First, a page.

I thoroughly enjoyed my time at the FDA and genuinely did not want to leave (and it's not just because the high was in the 70-80 range at the beginning of November). The people were great and the projects I worked on were very interesting. If you have any remote interest in regulatory affairs, definitely apply to do a rotation or an internship.


If you are lucky enough to be chosen for a rotation, here are some helpful tips I wish I knew before coming to the FDA.
1. Locate which campus you'll be on. Odds are, you'll be at either White Oak or Hillendale, both of which are on the same stretch of road, New Hampshire Ave.
2. If you're driving down from Michigan, bring about $40 in cash for the toll roads, mainly in small bills.
3. When you get here, you should get a SmarTrip card. It's like a pre-paid debit card that allows you to ride the public transportation in the area, including the Metro Rail, Metro Bus, and Montgomery County Bus. It can also be used to pay at parking meters. It will get you $1 off each Metro Rail ride and will serve as your transfer between the above modes of public transportation. There may be some days where you'll be traveling offsite on different field trips, so driving may not make sense. You can pick them up at any of the Metro Rail stations. Starting in 2016, they'll be the only thing you can use for the Metro Rail. Buses and Metro Extra Buses are $1.75 per ride.
4. When dealing with public transportation, there is no "Ride Guide", like we have in Ann Arbor. Each route is published on a separate pamphlet. You can access the website at wmata.com. You'll also note that the buses do not display the route name and number, followed by the destination (ex. Washtenaw, to Ypsilanti). Instead, they just display the route number and the destination.
5. Parking at the FDA is free, but if you're in one of White Oak's parking decks, it may be difficult to find a parking space where a permit is not required, so you may end up on the roof. If you enter the parking deck late enough, you may notice that the attendants have parallel parked some cars that are blocking a row of cars in.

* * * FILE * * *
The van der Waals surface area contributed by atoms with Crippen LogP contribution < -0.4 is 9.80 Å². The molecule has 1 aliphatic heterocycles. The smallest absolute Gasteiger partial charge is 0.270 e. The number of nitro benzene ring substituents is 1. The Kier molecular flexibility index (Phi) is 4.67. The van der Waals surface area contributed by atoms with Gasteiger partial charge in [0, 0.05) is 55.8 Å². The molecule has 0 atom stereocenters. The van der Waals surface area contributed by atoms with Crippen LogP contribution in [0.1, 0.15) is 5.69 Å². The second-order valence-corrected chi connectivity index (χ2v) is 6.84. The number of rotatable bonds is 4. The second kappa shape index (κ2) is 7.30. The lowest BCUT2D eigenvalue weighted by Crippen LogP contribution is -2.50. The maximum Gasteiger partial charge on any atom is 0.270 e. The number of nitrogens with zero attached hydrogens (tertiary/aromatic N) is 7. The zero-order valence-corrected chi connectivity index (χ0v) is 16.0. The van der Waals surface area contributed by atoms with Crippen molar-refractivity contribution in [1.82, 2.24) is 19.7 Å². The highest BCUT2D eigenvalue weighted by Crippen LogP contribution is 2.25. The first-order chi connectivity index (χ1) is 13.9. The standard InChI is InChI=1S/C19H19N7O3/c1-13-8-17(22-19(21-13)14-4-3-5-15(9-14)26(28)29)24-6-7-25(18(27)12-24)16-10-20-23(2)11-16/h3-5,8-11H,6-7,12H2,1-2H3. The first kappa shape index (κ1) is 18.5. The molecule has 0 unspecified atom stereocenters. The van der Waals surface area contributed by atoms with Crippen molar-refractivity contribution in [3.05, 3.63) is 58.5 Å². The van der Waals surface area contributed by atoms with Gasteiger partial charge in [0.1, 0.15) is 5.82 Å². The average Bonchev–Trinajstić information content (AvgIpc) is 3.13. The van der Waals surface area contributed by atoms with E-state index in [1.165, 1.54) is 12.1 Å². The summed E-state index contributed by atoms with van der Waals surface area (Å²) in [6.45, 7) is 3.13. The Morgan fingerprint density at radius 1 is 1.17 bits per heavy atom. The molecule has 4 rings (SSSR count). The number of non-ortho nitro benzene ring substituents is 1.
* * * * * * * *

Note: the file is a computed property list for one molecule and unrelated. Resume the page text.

6. Bring reusable shopping bags. There's a 5 cent charge per plastic bag you use when shopping if you use the store's plastic bags. Also, the sales tax is 6% in Maryland, 5.75% in DC.
7. The FDA is very close to the borders of Washington, DC and Virginia, so don't be too surprised if you hear about people commuting from Virginia.
8. Pack warm clothes if you're going from October to March. The highs may still be in the 60-70 range in early October, but in the mornings, it's in the 40-50 range.
9. This one is crucial: email your preceptor to find out when your badging appointment is. You'll have an appointment to get your ID badge, and they won't do that without all of your paperwork. You may experience some backups with the Badging Office. The sooner you can get your badge, the better. On the first day, you'll sign in at a check-in kiosk and get a sticker name tag. When you have this, you have to be escorted everywhere, but with a badge, you don't need an escort.
10. Some days, your preceptor will work from home. They'll tell you what days those are, but they'll likely be around for the first week, unless they're traveling.

Sunday, November 8, 2015

Rotation 5: Beyond the Comfort Zone

Posted by Rebecca Racz at Sunday, November 08, 2015

My fifth rotation (where is the time going?) was on the pediatrics generalist service.  Emily did an excellent job of summarizing a typical day in her post, which can be found here.  But this rotation was a giant leap outside my comfort zone

I have said from the first day I walked into the College of Pharmacy that I did not want to work with kids.  First, it was that I didn't want to see sick kids, that I didn't think I could emotionally handle it.  Once we had our pediatrics section in therapeutics, I was worried about dosing and the complexity of their medications.  When I was ranking rotations, I purposely ranked all the inpatient adult rotations in a desperate attempt to avoid pediatrics.  However, once I started on rotations and I was trying new things almost daily, I softened up to the idea of trying pediatrics on my generalist.  By the time rotation three rolled around, I desperately wanted a change of pace from the adult world and to diversify my experiences as much as possible.  Luckily, I was assigned to the pediatrics generalist service.

My first day of rotation I was incredibly nervous, because I hardly knew anything about peds.  However, my preceptor and the residents, interns, attendings, and med students were very supportive and helpful, and with their assistance I was able to quickly learn the ropes and learn medication dosing and protocols.  The parents were so grateful that we were there to help, and the kids were usually happy to see us and eager to show us the picture they had painted or tell us about their day.  The hospital was a place where we could help kids feel better and put a smile back on their faces, and it wasn't as hard to handle as I thought it might be.